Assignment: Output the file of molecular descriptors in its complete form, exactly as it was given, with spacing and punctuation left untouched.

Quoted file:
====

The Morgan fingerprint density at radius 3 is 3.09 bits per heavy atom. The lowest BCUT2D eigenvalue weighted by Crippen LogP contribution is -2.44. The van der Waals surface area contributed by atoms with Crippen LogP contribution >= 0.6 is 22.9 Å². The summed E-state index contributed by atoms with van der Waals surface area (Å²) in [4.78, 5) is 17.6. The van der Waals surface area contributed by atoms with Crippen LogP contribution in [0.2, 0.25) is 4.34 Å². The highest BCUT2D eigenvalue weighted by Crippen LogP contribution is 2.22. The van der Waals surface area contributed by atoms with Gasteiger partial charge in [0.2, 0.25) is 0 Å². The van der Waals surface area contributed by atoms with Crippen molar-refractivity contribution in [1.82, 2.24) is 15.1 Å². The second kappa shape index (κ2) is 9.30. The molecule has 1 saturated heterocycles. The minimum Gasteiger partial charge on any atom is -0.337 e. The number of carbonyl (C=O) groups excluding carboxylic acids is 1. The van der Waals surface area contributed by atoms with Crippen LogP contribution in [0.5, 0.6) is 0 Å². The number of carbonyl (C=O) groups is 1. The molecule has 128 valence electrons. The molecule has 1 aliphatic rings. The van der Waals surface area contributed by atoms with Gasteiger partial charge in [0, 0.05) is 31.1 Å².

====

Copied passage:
The Morgan fingerprint density at radius 3 is 3.09 bits per heavy atom. The lowest BCUT2D eigenvalue weighted by Crippen LogP contribution is -2.44. The van der Waals surface area contributed by atoms with Crippen LogP contribution >= 0.6 is 22.9 Å². The summed E-state index contributed by atoms with van der Waals surface area (Å²) in [4.78, 5) is 17.6. The van der Waals surface area contributed by atoms with Crippen LogP contribution in [0.2, 0.25) is 4.34 Å². The highest BCUT2D eigenvalue weighted by Crippen LogP contribution is 2.22. The van der Waals surface area contributed by atoms with Gasteiger partial charge in [0.2, 0.25) is 0 Å². The van der Waals surface area contributed by atoms with Crippen molar-refractivity contribution in [1.82, 2.24) is 15.1 Å². The second kappa shape index (κ2) is 9.30. The molecule has 1 saturated heterocycles. The minimum Gasteiger partial charge on any atom is -0.337 e. The number of carbonyl (C=O) groups excluding carboxylic acids is 1. The van der Waals surface area contributed by atoms with Crippen LogP contribution in [0.5, 0.6) is 0 Å². The number of carbonyl (C=O) groups is 1. The molecule has 128 valence electrons. The molecule has 1 aliphatic rings. The van der Waals surface area contributed by atoms with Gasteiger partial charge in [0, 0.05) is 31.1 Å².